A well-known magician based in Weymouth has been arrested after three former students contacted police with allegations of sexual abuse by the magician.
52-year-old David Hussey, known by the stage name of David Oliver, has taught magic to South Shore students for decades. Massachusetts State Police arrested him on Wednesday, January 23 and charged him with two counts of indecent assault and battery and one count of indecent assault and battery on a person younger than 14.
Hussey was arraigned in Hingham District Court. Judge John Stapleton set bail at $2,000 cash, ordered Hussey to wear a GPS tracking device, and forbid him from contacting the alleged victims or having any unsupervised contact with children.
The investigation began in October when the first alleged victim contacted the Woburn Police Department. He told police that he was sexually assaulted by Hussey as a member of the Society of Young Magicians. He also told authorities that he believed there were other victims, including a now-14-year-old boy. He provided contact information for two other victims, who told police that they had suffered inappropriate touching by Hussey as recently as 2018.
According to the police report, Hussey was a leader in the Society of Young Magicians before being removed in September amid reports of inappropriate behavior. He also taught a yearly summer course at Minuteman Regional High School in Lexington and was a Tannen's Magic Camp counselor in New York from 1997 until 2005.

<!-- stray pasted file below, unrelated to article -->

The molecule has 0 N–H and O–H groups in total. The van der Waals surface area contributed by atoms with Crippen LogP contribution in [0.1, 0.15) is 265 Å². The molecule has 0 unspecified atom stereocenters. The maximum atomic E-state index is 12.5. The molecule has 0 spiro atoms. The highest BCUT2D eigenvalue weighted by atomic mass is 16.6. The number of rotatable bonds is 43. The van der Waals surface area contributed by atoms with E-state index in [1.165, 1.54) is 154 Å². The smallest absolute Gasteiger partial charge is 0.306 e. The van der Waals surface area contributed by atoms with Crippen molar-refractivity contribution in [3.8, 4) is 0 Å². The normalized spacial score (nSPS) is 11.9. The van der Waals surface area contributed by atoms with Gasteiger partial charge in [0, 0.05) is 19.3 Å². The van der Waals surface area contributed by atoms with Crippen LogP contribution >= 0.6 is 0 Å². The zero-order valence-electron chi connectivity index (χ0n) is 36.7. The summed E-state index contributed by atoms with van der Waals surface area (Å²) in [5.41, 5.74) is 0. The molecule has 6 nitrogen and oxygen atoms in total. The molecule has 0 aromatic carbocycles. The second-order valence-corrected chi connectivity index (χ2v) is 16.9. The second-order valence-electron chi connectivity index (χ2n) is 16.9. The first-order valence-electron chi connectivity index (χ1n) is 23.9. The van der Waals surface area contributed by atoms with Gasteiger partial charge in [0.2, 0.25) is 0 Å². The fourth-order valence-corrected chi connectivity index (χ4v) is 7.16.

Attorney contributor Kim Dougherty represents survivors of sexual assault in civil cases. We've asked her to discuss the legal options available to survivors of child sexual abuse by teachers, instructors, coaches, and others in positions of trust:
Sexual predators are often trusted members of their communities. We regularly see this in cases involving teachers, coaches, and instructors. This is why it's crucial to make sure that those who work with children are honorable people and that no sexual predators are allowed to work in these fields. Additionally, anyone who suspects child sexual abuse must report it to law enforcement immediately.
When a child is sexually abused by someone in a position of trust, there are many concerns to address. The perpetrator must be investigated and prosecuted, the victim and their family must get the support they need, and any negligent third parties must be held accountable for the role they played in abuse. For example, the employer of a martial arts or dance instructor might be considered negligent for failing to report previous complaints of sexual misconduct to law enforcement.
In cases involving third-party negligence, the victims and their families may have grounds for a lawsuit. In many cases, these victims may also have grounds to file a claim against their abuser directly. If you or a loved one is a survivor of child sexual abuse, you can learn more about your family's legal options by speaking to an experienced crime victim attorney.